One of the most common questions a first-time home buyer will ask is, “How much home can I afford?” The answer, as a mortgage lender will tell you, is that “it depends.”
There are no concrete rules for how much home you can afford, or how big your mortgage can be. This is partly because mortgage lenders determine your maximum home purchase price differently from how you might calculate it yourself using a mortgage calculator. Here, The Mortgage Reports offers two methods that can help determine your maximum purchase price.
1. Debt-to-income ratio
When calculating your maximum home purchase price, your lender will give little consideration to your existing home hunt or any properties for which you’ve considered making an offer. Rather than using a specific sales price, the lender will consider your annual income and your annual debts only.
The lender then will use that data to find the largest mortgage payment you could make without raising your debt-to-income (DTI) ratio above allowable maximums. Most conventional loans enforce a maximum DTI of 45 percent, with the exception of the HomeReady program, which allows up to 50 percent DTI. FHA, VA and USDA mortgage loans also enforce a maximum DTI near 45 percent.
Jumbo mortgages stop around 40 percent DTI. Once the lender has found your maximum mortgage payment, it uses current mortgage rates to back in to a loan size, which tells you how much you can borrow. One caveat: This method is based on borrowing the absolute maximum for which you can get approved.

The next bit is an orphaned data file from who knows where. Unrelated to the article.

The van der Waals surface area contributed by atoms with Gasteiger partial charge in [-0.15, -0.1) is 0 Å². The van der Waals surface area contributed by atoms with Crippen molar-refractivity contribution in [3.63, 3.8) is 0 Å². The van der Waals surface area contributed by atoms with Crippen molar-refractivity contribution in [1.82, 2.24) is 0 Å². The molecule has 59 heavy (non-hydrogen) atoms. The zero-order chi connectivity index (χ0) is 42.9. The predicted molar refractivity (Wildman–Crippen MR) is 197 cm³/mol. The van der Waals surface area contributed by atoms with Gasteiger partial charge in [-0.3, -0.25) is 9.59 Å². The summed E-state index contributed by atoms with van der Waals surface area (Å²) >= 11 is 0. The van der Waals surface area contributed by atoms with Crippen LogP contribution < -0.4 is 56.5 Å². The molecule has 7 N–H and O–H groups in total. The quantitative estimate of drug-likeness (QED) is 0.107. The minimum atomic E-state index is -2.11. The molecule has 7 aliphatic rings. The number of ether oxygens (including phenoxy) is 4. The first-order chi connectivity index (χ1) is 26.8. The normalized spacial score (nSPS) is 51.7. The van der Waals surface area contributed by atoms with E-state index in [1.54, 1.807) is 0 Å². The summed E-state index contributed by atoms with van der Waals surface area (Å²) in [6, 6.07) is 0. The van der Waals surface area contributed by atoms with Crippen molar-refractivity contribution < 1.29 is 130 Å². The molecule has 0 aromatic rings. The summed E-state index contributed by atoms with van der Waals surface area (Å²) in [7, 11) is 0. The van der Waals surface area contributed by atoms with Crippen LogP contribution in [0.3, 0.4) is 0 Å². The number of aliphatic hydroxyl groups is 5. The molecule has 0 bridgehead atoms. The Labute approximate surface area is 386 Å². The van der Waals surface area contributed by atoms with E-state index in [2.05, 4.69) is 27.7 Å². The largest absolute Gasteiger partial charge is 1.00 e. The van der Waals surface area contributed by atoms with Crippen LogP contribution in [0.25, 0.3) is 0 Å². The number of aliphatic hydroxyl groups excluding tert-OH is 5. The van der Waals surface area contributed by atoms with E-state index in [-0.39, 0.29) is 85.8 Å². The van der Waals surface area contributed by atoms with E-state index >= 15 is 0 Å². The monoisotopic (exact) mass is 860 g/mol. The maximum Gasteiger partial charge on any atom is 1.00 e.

2. Your Monthly Household Budget
As a home buyer, you can rely on a lender to tell you how much home you can afford, or you can figure it out on your own. If you purchase at your maximum upper-limit, this doesn’t leave you with much cash for saving, investing, living or paying taxes.
To determine how much home you can afford, first determine the maximum monthly payment you’d like to make each month by thinking about and paying attention to your household budget. Then, using a mortgage calculator, plug in your desired payment and today’s mortgage rates to find the loan size that kind of payment will afford.
For example, if you budget for a monthly housing payment of $2,500 with 2 percent annually going to taxes and insurance, assuming the current 30-year mortgage rate is 4 percent, the math worked backward reveals a maximum home purchase price of $385,000.